Are you wondering about False Claims Act criminal penalties? In life we know actions have consequences. If you work out for the first time, your muscles feel the strain. If you celebrate too much, a headache is in store the next day. What about companies who defraud the government by charging crazy prices for basic items? Or hospitals that bill Medicare for procedures never performed?
False Claims Act criminal penalties include huge fines and even prison terms. Usually, a whistleblower is an employee of the offending company. Even if the whistleblower is not an employee, they can pursue a complaint. This suit is a civil action, and civil penalties will apply. If the government decides to pursue a claim, it’s considered a criminal offense. In reality, civil penalties are usually fines, but criminal penalties can lead to prison.
The process of making a claim under the False Claims Act is quite involved. The whistleblower’s attorney files a complaint with the United States District or Federal Court. The Department of Justice then has 60 days to investigate the claim. The government decides if they are going to prosecute or decline. If they decline, the person who filed the complaint still has the option of going ahead with a civil suit.
False Claims Act Criminal Penalties Through the Years
As with other criminal charges, claiming ignorance is not a defense. The company cannot admit the offense but not claim responsibility for it. “I’m sorry, I got it wrong and I promise not to do it again,” is not acceptable to the United States District Court. Here are examples of False Claims Act criminal penalties that some major companies have had to face:
● The court levied the largest fine ever on the drug manufacturer GlaxoSmithKline. They paid $3 billion in both civil and criminal suits. The cost of penalties can rise in a hurry because each complaint counts as a separate claim. The whistleblowers collected a percentage of this money.
● In Cleveland, a nursing home company paid $145 million in fines for making false claims against the government. The hearing proved the company was claiming that qualified staff provided services to clients. The fact was the staff members providing services were not qualified.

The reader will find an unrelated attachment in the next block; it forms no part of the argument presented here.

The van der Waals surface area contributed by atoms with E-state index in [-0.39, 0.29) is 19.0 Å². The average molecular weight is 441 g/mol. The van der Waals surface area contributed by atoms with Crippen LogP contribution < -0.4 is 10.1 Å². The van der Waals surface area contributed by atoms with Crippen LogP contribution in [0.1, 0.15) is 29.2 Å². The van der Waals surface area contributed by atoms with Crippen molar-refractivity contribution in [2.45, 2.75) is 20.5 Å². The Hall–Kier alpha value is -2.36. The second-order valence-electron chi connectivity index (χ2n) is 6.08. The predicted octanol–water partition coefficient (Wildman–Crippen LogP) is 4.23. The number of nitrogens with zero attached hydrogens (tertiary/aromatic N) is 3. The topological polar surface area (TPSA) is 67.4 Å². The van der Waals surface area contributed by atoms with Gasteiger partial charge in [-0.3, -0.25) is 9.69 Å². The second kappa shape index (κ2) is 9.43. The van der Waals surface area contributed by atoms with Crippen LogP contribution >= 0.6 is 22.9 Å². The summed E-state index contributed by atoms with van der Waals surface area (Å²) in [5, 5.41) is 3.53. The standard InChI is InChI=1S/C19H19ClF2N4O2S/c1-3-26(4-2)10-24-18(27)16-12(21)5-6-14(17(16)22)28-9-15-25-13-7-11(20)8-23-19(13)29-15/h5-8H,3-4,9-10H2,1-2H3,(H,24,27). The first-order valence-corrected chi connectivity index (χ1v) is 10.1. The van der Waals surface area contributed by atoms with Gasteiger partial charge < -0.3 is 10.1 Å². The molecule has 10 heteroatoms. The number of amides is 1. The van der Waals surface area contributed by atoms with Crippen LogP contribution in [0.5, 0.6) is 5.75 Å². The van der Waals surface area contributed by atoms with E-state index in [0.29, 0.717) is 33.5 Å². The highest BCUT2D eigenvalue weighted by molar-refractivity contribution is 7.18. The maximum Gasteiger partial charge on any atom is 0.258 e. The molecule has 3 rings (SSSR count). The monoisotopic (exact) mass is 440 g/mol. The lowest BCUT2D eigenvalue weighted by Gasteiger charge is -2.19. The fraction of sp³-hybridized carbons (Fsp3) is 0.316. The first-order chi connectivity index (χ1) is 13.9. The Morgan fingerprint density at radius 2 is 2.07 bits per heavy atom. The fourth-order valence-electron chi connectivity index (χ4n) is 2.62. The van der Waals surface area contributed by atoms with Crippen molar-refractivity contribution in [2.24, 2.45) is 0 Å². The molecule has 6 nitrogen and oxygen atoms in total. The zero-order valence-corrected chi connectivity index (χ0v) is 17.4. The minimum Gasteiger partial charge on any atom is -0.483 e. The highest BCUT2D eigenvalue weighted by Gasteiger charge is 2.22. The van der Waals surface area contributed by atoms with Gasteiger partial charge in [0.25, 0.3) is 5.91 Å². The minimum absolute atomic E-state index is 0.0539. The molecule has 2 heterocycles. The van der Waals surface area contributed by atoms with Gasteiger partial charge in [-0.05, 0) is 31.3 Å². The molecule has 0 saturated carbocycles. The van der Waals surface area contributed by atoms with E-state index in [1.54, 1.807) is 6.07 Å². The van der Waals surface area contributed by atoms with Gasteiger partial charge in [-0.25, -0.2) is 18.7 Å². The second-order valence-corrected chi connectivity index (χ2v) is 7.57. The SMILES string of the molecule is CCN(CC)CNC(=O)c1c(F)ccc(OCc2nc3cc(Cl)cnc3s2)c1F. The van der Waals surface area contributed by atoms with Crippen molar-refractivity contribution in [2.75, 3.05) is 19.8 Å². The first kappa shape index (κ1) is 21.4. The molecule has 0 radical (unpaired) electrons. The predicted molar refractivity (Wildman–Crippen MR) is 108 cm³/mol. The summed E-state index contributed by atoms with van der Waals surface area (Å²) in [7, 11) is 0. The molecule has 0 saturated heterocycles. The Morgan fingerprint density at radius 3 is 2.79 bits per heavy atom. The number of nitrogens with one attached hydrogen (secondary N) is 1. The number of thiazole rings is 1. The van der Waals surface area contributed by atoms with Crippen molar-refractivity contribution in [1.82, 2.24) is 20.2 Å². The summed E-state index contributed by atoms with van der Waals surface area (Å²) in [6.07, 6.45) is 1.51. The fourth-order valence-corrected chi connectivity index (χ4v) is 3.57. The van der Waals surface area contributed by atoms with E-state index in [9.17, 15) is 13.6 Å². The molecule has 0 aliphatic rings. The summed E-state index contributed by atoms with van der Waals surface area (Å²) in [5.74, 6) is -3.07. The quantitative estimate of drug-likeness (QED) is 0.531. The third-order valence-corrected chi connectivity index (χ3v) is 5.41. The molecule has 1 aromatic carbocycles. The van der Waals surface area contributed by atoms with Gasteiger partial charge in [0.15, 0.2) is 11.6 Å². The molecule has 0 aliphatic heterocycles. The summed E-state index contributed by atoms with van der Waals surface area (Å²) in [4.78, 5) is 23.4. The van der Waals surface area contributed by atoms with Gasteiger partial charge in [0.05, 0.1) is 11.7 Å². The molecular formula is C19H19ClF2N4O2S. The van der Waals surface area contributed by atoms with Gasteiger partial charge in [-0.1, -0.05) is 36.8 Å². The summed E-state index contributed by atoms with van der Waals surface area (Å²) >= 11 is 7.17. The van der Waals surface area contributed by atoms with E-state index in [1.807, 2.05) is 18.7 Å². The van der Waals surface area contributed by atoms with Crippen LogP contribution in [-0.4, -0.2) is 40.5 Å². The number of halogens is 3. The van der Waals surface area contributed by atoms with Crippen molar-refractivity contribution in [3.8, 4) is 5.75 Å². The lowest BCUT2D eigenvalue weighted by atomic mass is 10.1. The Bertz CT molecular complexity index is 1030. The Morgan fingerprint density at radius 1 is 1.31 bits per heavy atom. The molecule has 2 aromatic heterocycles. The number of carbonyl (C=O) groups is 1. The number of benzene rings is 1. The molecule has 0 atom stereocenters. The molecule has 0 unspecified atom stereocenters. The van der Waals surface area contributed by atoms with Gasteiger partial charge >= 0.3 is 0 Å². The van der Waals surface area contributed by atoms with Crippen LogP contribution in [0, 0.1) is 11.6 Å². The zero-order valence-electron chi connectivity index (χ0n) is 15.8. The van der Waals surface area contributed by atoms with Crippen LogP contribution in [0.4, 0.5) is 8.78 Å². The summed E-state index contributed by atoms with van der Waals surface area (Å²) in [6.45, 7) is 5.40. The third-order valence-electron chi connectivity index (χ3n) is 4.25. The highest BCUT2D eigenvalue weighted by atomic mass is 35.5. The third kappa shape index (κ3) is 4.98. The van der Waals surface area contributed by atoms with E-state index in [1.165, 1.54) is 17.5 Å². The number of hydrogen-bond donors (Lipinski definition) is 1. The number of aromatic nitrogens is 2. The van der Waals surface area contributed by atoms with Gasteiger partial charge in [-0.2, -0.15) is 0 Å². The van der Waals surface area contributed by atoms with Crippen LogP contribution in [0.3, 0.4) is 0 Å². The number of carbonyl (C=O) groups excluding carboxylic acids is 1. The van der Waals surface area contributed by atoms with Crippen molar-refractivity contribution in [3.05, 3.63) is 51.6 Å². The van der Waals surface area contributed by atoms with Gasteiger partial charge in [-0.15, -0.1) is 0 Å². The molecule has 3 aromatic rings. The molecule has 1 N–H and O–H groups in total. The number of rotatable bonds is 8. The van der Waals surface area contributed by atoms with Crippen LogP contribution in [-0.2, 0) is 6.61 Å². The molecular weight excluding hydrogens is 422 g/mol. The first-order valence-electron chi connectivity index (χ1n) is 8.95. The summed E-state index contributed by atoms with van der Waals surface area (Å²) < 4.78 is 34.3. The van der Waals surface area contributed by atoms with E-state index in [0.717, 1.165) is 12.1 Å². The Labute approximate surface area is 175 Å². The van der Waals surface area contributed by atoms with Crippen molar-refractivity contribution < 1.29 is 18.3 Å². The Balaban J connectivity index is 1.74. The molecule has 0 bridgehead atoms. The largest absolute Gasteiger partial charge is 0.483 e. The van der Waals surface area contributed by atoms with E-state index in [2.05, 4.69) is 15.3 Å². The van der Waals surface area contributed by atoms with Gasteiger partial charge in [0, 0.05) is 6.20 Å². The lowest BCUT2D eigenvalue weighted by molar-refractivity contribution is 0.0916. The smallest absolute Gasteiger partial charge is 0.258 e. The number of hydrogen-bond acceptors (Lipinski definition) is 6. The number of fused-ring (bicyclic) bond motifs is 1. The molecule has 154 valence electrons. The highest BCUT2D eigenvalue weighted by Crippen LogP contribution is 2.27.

● Trinity Industries paid $663 million when the court found they changed the way they made guardrails. The company contracted with the government, but they did not report the changes they made. This failure to report violated the standard of their government contract and was considered fraud.
Are Criminal Penalties Always Given for Violations of the False Claims Act?
If the government investigates and finds there were no instances of fraud, they drop the criminal complaint. The government has the decision-making power. They can choose to settle the claim or drop the charge, even over the objections of the person who brought the claim to their attention.
The government also has the option of pursuing some claims but not others. If the government investigates a complaint and finds a company defrauded them six times, they can continue all six counts. The court can fine the company for those six counts. But, if the whistleblower stated in his complaint that the company defrauded them eight times, and the government only finds six, the other two charges will not result in criminal penalties.
In addition to massive fines, False Claims Act criminal penalties can also include prison terms. Between the cost of the fines and time served in jail, the ultimate consequences can be intense.
Are There Ever False Claims Act Criminal Penalties for the Whistleblower?
You can see the False Claims Act criminal penalties are enormous. But are there ever any penalties for the whistleblower if they worked for the guilty company? The short answer is usually not. The whistleblower, or relator, finds himself in a tight spot. Often as a condition of his job he has participated in the fraudulent acts. He wants to do the right thing and report the criminal activity. But he doesn’t want to incriminate himself along with his employer.
The good news for whistleblowers is that the government is almost always more interested in prosecuting the bigger fish in the pond. They want to bring the originators and planners of the crime to justice. But prosecutors prefer to interview a whistleblower before they offer them immunity. The problem lies in that the whistleblower may incriminate himself while talking. The responsible thing for the relator, or whistleblower, to do is hire an attorney experienced in filing False Claims Act violations.
Find out more about False Claims Act criminal penalties by contacting the Bothwell Law Group